The best steel is always going to be a compromise between multiple factors, only the user can decide whether a particular product is worth the price. For the soldier, I believe that the primary characteristic sought is toughness. For the butcher, it may be edge-holding, for the surgeon, it may be sharpness, for the gift-wrapper, it may be price.

Speaking of price, I know that steel prices are a portion of the finished product's costs, and that the time and abrasives it takes to prepare the steel is another portion of the cost. Clearly, CPM S-30V is a great steel for those serious users who can afford it, but is may not be the right steel for a knife going on the shelves at your local Wally-Mart.

Bill (or Mick, or any of the other makers here), can you elaborate at some point on the relative prices of the steel, the abrasives, the heat treat, and the time spent working it to the final cost of the knife?

Thanks much, great thread.

TR
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Old 05-09-2006, 18:22   #60
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Reaper,
Good overview, Your spot on about many things in your comments.

It is like trying to hit a moving target to find a tool steel that gives us the desirable performance traits in a knife and it does depend on the job your doing.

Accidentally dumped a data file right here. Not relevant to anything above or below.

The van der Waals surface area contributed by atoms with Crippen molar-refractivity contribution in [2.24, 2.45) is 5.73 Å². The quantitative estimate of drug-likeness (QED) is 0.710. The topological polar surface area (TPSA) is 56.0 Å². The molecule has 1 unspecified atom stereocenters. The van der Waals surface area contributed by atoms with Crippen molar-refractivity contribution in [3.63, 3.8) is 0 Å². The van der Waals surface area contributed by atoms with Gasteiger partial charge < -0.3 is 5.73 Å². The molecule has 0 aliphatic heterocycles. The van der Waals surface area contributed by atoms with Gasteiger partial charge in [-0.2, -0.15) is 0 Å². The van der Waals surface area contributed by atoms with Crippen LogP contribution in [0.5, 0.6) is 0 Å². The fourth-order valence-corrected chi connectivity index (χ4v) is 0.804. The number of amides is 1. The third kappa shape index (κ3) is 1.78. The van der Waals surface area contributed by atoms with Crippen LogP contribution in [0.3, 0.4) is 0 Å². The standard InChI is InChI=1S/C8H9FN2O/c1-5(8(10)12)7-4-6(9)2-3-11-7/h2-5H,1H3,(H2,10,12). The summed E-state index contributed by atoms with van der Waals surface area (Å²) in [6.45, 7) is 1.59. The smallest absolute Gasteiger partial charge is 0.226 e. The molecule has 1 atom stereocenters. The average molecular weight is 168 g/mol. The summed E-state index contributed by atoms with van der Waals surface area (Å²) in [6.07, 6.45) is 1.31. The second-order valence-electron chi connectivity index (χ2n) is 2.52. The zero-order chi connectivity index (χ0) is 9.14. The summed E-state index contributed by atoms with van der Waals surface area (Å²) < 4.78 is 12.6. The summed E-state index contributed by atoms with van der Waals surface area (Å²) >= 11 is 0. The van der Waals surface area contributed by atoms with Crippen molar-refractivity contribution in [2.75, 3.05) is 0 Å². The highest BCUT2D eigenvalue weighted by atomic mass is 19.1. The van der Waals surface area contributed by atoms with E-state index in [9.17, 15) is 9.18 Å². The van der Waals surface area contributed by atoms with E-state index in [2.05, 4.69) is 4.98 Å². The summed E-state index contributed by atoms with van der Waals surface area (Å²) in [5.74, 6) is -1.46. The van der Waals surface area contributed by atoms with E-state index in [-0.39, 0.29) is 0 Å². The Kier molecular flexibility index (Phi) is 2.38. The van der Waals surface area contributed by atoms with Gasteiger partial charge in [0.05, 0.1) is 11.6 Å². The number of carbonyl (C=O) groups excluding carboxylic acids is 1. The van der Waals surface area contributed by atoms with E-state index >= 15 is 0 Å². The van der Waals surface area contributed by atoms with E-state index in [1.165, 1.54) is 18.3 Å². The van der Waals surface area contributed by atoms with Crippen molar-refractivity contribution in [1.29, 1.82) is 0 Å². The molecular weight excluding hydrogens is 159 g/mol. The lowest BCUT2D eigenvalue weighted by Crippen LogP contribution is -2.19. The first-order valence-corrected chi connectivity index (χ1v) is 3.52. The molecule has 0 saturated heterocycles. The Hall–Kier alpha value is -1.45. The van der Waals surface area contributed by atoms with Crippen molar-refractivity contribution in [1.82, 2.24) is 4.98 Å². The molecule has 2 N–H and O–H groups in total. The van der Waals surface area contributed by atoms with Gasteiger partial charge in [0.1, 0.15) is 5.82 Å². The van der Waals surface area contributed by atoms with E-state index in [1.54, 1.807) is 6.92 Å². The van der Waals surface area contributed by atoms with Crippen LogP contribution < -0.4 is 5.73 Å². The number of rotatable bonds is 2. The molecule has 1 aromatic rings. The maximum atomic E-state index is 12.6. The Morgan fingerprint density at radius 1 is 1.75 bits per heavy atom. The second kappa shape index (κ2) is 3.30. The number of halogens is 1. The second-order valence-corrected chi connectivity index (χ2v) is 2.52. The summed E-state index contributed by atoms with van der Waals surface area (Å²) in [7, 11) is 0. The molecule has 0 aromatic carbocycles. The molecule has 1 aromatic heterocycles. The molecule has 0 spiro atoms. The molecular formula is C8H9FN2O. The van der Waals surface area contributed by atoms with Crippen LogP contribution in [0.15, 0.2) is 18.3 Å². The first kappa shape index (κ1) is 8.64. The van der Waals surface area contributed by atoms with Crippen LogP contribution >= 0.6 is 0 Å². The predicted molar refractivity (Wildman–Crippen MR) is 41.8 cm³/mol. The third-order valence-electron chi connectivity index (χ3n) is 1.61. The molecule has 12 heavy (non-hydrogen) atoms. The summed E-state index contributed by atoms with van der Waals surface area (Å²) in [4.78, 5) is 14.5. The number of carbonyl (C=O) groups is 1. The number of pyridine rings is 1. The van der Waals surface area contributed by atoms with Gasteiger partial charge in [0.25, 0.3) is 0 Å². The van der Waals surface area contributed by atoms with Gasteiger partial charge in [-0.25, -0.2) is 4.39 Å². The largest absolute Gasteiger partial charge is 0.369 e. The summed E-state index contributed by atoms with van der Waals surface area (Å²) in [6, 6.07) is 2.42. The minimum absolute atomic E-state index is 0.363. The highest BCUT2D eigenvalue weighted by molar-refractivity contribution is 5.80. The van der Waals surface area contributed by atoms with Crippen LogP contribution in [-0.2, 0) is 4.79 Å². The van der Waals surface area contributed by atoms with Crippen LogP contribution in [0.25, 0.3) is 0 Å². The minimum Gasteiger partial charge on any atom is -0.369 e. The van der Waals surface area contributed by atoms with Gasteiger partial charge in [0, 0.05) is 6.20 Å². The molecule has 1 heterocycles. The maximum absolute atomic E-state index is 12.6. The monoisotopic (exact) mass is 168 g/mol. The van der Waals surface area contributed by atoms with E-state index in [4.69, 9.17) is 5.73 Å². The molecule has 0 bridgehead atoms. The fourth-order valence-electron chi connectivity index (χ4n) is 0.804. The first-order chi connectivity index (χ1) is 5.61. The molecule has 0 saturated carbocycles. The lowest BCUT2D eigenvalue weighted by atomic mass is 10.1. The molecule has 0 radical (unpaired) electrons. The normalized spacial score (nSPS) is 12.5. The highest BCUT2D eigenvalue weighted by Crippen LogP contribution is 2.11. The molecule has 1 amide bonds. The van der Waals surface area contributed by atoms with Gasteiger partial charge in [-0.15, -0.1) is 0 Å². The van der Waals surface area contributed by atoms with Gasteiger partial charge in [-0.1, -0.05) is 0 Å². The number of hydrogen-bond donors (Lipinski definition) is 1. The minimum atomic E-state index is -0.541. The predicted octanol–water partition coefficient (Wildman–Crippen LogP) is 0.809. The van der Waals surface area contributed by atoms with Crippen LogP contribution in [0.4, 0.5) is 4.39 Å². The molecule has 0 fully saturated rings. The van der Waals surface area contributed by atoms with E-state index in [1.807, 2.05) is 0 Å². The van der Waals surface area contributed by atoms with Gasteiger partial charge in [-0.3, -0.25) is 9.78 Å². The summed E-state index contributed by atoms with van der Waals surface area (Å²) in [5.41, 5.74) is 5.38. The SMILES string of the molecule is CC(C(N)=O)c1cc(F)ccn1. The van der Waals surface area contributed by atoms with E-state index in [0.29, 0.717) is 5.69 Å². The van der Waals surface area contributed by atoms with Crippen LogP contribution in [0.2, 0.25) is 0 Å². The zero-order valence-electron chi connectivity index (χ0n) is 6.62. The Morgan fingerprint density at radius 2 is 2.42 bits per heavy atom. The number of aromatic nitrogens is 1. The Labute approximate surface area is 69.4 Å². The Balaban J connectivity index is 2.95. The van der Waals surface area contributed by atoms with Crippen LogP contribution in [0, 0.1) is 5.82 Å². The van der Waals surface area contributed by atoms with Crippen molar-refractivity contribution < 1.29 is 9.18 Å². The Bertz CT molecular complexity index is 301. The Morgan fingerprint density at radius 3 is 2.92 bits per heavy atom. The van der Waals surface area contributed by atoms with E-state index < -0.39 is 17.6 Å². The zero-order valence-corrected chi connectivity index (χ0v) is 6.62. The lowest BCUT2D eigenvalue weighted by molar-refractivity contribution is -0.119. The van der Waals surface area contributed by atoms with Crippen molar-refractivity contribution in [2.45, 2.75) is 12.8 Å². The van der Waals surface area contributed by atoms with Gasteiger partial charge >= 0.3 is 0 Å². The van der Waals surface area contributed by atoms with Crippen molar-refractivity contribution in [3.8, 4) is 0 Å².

Let's stick to tactical knives and please remember:

"The biggest difference between knives is any knife over no knife at all"
(-Bob Loveless 1986, while I was his guest in his shop)

Yes we are guilty of trying to make the best possible knives with the best possible steel and it doesn't come cheap. The better the steel, the higher the price and we pay a premium for the steel alone and because of the properties we desire in the knife this correspondingly makes the manufacturing costs higher because of hardness and toughness to machine, grind and finish correctly .

CPM S-30V is running right at three to four times as expensive as other tool steels that knives could be made from. I haven't gone down the list of alloys and what they do yet so here is a start because it goes to "cost of making"..

CPM S-30V has, among other things, Vanadium in it, enough to form Vanadium carbides. Vanadium carbides are harder than the abrasive grit aluminum oxide. This is why this steel has some very good edge holding and abrasion resistance and it really sucks to grind and finish compared to other tool steels at the same hardness.

World markets are directly effecting the price we pay for steel. There is great competition for iron and all the other alloys that go in it. China is a huge factor in this situation. I'm seeing "surcharges" on my steel bill because of the added cost of getting particular alloys from various parts of the world.
This all goes to cost of manufacturing.

We also think the performance gained, as measured in toughness, edge holding and stain resistance, is worth it in life critical tools.

I would still take the knife forged out of a truck spring over no knife at all.